Of the twelve Registrars in the history of UW-Madison, Tom served eight of them: Paul L. Trump, Leo Joseph Lins, Wayne Kuckhahn, Kenneth Kalb, Thomas H. Hoover, Donald J. Wermers, Monty Nielson; and Joanne E. Berg. Of their four predecessors -William Dixon Hiestand (who, as the 1st, served for 35 years), Frank Holt, Curtiss Merriman, and Kenneth Little - Tom met two: Merriman, who lived past 100 years of age, Tom met on a train to Columbus, and Little as a Professor of Educational Administration. Tom knew or served ten of the twelve UW-Madison registrars. On a number of occasions, in the absence of the Registrar or between Registrars, Tom served the University as Acting Registrar.
Tom quite literally saw the Registrar's Office evolve from pen-and-ink entries onto records, through computer-assisted record keeping, to automated records systems, and had a hand in them all. Tom shared the following memories in a piece he titled "Some Reflections on My Early Years in the Registrar's Office, 1959-1963, and a Bit Beyond":
Although I had a new desk, I was not destined to sit at it very much that first summer. For my first assignment, Mr. Harris put me in charge of the Advance Registration Assignment Committee. This meant that I spent most of my time that summer in 124 Commerce Building where a group of ten coeds were busy assigning students to courses and sections who had advance registered in the spring for the fall semester. This was a totally manual task that involved multiple sorts of study lists submitted by the students.
At the end of the summer the Assignment committee was disbanded, 124 Commerce Building reverted to a classroom, and I came back to B-3 Bascom full time. School was about to begin, the University had just introduced a $10.00 late registration fee that fall, and I was assigned the responsibility of enforcing it.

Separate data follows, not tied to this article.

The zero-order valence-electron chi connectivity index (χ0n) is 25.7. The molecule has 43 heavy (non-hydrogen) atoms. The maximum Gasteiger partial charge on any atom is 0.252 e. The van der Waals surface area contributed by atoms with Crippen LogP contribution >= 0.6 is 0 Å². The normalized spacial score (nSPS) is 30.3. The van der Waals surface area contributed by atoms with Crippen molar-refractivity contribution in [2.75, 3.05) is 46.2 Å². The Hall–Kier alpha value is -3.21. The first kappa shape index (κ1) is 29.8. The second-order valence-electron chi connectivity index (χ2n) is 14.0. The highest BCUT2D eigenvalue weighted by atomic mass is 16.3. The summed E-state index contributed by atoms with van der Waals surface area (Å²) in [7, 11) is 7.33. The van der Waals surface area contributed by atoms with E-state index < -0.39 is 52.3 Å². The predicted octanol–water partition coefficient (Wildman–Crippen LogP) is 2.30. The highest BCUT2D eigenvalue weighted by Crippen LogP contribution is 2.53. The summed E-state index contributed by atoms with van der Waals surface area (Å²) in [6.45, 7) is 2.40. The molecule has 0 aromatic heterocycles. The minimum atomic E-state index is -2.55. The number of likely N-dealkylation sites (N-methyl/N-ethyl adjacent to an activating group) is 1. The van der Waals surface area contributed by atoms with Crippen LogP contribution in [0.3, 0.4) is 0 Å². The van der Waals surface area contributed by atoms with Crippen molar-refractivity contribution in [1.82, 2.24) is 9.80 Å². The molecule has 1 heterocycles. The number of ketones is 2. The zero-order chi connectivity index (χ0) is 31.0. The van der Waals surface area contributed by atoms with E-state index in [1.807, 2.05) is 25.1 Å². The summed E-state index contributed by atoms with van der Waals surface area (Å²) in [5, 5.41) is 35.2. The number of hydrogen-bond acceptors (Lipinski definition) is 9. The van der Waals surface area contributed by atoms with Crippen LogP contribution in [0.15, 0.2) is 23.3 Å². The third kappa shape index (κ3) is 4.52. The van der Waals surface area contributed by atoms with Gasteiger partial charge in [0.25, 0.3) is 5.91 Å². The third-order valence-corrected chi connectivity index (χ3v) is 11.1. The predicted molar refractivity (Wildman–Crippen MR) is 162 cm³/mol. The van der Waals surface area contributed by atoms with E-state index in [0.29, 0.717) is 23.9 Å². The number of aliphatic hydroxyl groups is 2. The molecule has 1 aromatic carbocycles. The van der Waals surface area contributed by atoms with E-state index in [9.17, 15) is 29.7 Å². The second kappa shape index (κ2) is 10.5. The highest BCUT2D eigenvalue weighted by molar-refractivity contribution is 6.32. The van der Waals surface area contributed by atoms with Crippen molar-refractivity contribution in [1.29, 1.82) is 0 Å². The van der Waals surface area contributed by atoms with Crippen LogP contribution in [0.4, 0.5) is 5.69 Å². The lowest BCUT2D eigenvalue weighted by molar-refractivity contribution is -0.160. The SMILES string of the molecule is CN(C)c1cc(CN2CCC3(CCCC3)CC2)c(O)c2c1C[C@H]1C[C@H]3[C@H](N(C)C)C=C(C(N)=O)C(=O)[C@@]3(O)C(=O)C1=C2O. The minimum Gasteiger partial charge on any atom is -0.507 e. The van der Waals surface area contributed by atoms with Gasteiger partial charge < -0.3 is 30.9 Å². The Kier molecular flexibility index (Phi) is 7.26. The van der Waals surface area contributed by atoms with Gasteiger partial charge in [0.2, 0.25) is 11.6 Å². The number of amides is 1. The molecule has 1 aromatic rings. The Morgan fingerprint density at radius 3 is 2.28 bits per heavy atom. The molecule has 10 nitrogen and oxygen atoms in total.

...Excuses from the late registration fee were numerous and creative, and I sorted through those and made decisions on-the-spot so that affected students could complete their business. After a hectic couple of days, a pattern began to evolve which allowed me to categorize questions more readily. From that experience, I had learned the hard way. Never, never put a person on the front line without a thorough indoctrination of what they are likely to face.
As I look back more than forty years ago, the office that I joined in 1959 was about to undergo significant technological changes. Manual typewriters were still in vogue. There were only a handful of telephones scattered strategically around the office. Except for the Machine Room which was highly dependent on electrical power, the rest of the office used electricity chiefly for illumination. That all changed as the first electric typewriter was introduced in 1960. Soon orders for electric typewriters were the rule. Planning began for the introduction of the first computer. Whereas in 1959, the bulk of office personnel were typists and clerks, by 1962 we were looking to hire and train programmers who could exploit the capabilities of the new computer.
Though childless himself, Tom had a high regard for the University's students. Responsible for registration and the assessment of fees among other duties, Tom worked out payment plans for many students who were unable to pay on time, and gave many others employment in the Registrar's Office or helped them find employment elsewhere. Among the latter, some later became colleagues, and some lifelong friends. To these and many others, Tom was a mentor.